From mid-October to mid-December I submitted the first six chapters of my work-in-progess (tentatively titled ‘Parse’) to a virtual writers workshop.
I’m not sure if it was or was not a success. The feedback on the first two chapters was positive, but the subsequent chapters were universally panned. For my last submission I revised chapters 3-4, and the feedback was slightly more encouraging.
This post isn’t about the other participants in the workshop, nor about their feedback. It’s about the result of the feedback on my progress on the manuscript.
I’ve stopped writing.
It’s not “writer’s block”, which I don’t believe in. I’m discouraged and doubtful about the entire concept of the story, so I’m letting it sit and listening to the back of my brain whisper to me about characterization, tension, and plot point timing. I hope I’ll get past this and start writing soon.
I think, after considerable reflection, the manuscript was too young to send out to play. The story needed more revisions, more seasoning, and simply more time. Before I finished my first novel I had years of unsuccessful attempts to finish stories and I discovered describing the plot to anyone, friend or foe or chance met in an elevator, was the certain kiss of death.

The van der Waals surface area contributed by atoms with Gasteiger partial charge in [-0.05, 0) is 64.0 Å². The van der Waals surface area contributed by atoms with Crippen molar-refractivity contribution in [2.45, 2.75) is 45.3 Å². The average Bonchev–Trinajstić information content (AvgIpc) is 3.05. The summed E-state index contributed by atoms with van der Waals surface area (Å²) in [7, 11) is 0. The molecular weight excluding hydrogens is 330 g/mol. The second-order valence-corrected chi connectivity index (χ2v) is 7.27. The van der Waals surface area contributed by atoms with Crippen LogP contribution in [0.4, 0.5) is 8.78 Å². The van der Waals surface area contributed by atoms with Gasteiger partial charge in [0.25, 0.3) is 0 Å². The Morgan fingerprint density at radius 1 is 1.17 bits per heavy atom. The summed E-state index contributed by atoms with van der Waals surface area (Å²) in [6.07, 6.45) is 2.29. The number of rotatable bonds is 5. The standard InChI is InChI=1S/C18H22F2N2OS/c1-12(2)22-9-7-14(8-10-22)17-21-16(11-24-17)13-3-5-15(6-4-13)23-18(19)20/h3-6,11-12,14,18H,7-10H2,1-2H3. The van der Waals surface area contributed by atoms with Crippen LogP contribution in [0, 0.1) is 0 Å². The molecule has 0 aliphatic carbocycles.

Parse isn’t dead. But it has certainly been retarded in its growth. Now that the holidays are over I hope I can get past this problem and start writing again, even if it means tossing out 2/3 of the existing manuscript. I’ve done more violent edits to other manuscripts in the past and the finished book survived the experience.
But I’ve learned to be cautious about if and when I put a manuscript out for critique. If you’re a writer like me, think twice. I jumped at the critique workshop chance when it came around. What I didn’t do was ask myself if the current manuscript was ready for it. Negative criticism comes to us all, but we should only ask for criticism when we have something worthy to show. Otherwise, you’re simply setting yourself up for failure.